Religious Studies seeks to understand and interpret religions in various historical, cultural, and social contexts. It fosters scholarly skills such as close reading (of texts and other social and material data), excellence in writing and verbal expression, interpretation of the past from written and physical evidence, and interpretation of contemporary society. By exploring the public and private concerns that religions engage—for example, the nature of community and solitude, suffering and death, good and evil—students discover new ways of interpreting the complex world in which they live. As students venture into the religions of Asia, the Middle East, Africa, the Americas, and Europe, they learn about the formation and transmission of beliefs, behaviors, values, rituals, texts, institutions, and forms of community. Students also learn about conflict and accord within and between religions, as well as between religious and non-religious perspectives.
Students in this concentration will:
Click here for a list of the Religious Studies concentration requirements.
By the end of spring registration in the junior year, concentrators choose whether they wish to complete a capstone course or write an Honors thesis. In the capstone course, which is chosen in consultation with concentration advisor and other faculty, the concentrator addresses the theoretical and interpretive issues of his or her particular focus in the Religious Studies concentration. A Religious Studies concentration with Honors requires, in addition to RELS 1000 and eight other courses, an Honors thesis (RELS 1999, during both semesters of the senior year). To receive Honors, a student must have at least a high B in the concentration and an A on the thesis. Please visit the Religious Studies website for complete information on the eligibility requirements for Honors.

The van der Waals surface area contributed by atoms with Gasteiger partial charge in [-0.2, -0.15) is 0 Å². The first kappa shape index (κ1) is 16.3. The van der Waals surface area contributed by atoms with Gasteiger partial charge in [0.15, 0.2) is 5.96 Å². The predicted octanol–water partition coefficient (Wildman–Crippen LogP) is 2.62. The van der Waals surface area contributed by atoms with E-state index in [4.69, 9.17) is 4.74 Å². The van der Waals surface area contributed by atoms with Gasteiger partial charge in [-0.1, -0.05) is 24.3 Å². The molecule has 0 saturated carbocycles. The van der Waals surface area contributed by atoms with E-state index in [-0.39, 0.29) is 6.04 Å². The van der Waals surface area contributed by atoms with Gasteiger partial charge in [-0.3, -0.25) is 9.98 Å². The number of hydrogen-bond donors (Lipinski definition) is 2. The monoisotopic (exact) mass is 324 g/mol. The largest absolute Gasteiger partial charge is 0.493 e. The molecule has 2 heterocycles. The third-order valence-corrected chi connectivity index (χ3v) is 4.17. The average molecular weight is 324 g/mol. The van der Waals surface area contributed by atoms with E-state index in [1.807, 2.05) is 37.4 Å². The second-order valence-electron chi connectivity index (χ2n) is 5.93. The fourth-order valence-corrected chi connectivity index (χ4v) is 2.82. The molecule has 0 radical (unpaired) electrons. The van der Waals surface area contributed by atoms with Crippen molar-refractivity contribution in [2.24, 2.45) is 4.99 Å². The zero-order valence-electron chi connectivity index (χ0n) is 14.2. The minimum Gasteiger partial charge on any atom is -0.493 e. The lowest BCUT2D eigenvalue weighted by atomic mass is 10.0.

This concentration allows you to address the following Liberal Learning goals:
Religious Studies alumni have pursued a range of careers, including in management consulting, law, communications and journalism, instructional design, education, social work, and on university faculties.